Mon. Aug 19th, 2019

David Foenkinos publishes «Towards beauty

David Foenkinos publishes «Towards beauty


For him, literature was a matter of heart rather than an inner call. David Foenkinos found his vocation for the written word when a disease left him on the edge of life. «Sometimes you have to expose yourself to death to return to life». Then he had not written "The delicacy", one of those unforeseen "best sellers" that catapult the name to the pinnacle of success. He was just a boy allergic to reading, trying to overcome a disease that had erased from his immediate perspective the line of the future. «All my books talk about the challenge to life. I have realized that it is a way to exalt her. People who have been seriously ill know what I'm talking about. "

Perhaps from that convalescence comes the current enthusiasm of David Foenkinos for the stimuli that come his way, because it is a convincing demonstration of those writers who, in the one to you, break the stereotypes that accompany his name. In the short distance, he is someone detached from impostations and false stretches, who likes to bargain in conversation with reflections and occurrences, which does not allow seriousness to detract one iota of his humor or that jokes banalize the conversation. During a walk through the rooms of the Thyssen Museum, Foenkinos is repairing the masters who brought a new light to the painting of the first half of the 20th century and commenting, at the same time, on his latest novel, "Hacia la belleza" (Alfaguara) , the story of Antoine Duras, a professor at the School of Fine Arts in Lyon who leaves his job to accept another as a ward guard at the Musée d'Orsay. «I have realized that it is one of the most personal works I have written. At 18, I got sick. Books and art helped me. It is a very personal point of view: a man who goes to a museum to appease his pain. Art is a refuge. Beauty can be an escape point to find a form of comfort against heartbreak. In front of a painting one is never judged»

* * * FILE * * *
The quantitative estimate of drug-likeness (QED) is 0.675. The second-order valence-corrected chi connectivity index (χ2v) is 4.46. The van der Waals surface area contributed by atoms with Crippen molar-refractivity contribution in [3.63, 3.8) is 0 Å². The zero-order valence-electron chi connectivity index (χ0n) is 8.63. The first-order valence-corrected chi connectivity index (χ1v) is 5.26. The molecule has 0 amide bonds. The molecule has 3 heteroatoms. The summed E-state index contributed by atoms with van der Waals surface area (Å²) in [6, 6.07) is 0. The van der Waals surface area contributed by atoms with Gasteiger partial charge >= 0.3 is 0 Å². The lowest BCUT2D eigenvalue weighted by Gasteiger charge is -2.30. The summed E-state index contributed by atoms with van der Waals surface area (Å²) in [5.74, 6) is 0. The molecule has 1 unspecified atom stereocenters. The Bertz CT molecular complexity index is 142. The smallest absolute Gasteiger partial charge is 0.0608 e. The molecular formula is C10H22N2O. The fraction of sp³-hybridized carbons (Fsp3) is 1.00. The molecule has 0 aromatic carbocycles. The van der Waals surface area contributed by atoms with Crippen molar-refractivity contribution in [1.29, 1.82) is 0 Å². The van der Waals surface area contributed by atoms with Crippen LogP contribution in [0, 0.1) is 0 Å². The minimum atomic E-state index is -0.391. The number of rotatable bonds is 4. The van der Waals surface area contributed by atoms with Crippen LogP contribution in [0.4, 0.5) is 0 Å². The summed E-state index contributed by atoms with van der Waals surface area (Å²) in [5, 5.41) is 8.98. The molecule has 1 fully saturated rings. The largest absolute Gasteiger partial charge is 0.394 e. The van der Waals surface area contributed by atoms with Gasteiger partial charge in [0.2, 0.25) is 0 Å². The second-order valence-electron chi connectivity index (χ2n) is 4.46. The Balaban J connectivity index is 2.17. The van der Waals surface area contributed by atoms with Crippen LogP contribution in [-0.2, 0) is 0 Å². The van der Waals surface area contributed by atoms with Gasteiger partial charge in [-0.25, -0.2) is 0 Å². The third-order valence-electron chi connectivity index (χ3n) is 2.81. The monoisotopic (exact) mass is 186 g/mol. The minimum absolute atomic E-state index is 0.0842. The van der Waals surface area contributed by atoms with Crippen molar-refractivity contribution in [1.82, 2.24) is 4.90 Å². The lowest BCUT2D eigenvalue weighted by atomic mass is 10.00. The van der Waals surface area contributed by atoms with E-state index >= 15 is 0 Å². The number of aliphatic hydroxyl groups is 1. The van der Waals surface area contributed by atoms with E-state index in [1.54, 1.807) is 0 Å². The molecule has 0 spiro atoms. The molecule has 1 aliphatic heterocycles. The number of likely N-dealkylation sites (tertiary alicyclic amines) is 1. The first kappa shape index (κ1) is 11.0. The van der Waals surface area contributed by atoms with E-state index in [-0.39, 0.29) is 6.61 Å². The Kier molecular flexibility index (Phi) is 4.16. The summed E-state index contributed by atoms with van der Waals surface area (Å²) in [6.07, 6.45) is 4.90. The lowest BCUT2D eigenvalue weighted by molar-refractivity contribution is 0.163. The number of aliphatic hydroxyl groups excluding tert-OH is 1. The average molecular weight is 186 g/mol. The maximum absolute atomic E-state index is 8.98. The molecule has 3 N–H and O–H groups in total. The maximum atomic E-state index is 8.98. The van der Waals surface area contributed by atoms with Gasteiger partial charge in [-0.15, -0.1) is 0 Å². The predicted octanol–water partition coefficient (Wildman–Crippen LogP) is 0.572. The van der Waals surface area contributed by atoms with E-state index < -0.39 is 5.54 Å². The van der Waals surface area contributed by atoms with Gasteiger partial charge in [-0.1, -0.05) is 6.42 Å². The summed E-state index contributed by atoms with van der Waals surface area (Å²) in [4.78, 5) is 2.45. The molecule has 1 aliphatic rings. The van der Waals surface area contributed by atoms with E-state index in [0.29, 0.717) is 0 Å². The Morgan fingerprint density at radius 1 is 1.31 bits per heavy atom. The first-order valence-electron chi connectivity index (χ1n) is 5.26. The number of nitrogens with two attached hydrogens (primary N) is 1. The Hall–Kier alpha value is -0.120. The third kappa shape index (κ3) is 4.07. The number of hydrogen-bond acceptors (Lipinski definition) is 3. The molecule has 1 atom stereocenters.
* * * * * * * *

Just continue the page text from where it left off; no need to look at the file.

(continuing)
And that painting is a portrait of Jeanne Hébuterne made by her partner, Modigliani. She loved the artist and when he died she decided to commit suicide despite being pregnant. A dramatic event that left behind a beautiful gesture: before killing herself, she left on the body of the painter a lock of her hair.

The protagonist of this book will take the path of beauty to overcome the disconsolation of a love break and this canvas will help him overcome the melancholy of separation. At the moment, as Foenkinos confesses, he has managed to make the Musée d'Orsay fashionable and that many people go there looking for echoes of his novel, although, as he recalls, the pinacoteca has never dedicated a retrospective to this master. «The face of this work traverses eternity with its melancholy and sensual emotion. The good thing about art is that it does not analyze, it only transcends. "

Foenkinos shows no sympathy for mass tourism that turns culture into a fairground attraction and reduces beauty to a mere object of consumption. "I am against those people who take a picture before looking at the picture. In fact, if there are many people, I prefer not to go to a museum. I like, anyway, that the agent comes to them to walk. It is something almost religious. And, we must also point out, it's real, not a virtual thing. I think there is a need to go back to the concrete. I am convinced that the world will change, it will disconnect from the virtual, it will return to more real things. And that's great. "

The writer describes the approach of his plots as an investigation of the motivations and causes that move his characters. "Writing is like a false clue. What I was interested in knowing is why this man had ended up there. He decides to leave everything and accept a job as a janitor when he reaches the summit of knowledge. In the end, this text is an analysis of the concept of resurrection, of returning to life. Every time there is a lack of love, we have to go through the exit box again, "he says.

When asked about the recipe for the art of love, he laughs, "if he knew it," he affirms, but later, Foenkinos is emboldened and gives a definition: "For me it is putting the other before you and feeling that happiness the other is more important than ours. I have not fallen in love often, but I think that life is more important than art. Art is an adultery, a double life and makes existence more dense. I write at all times, I make movies. My brain does not rest. It is flooded with stories. Everything revolves around work, because, it is also true, I am immersed in an endless search ».

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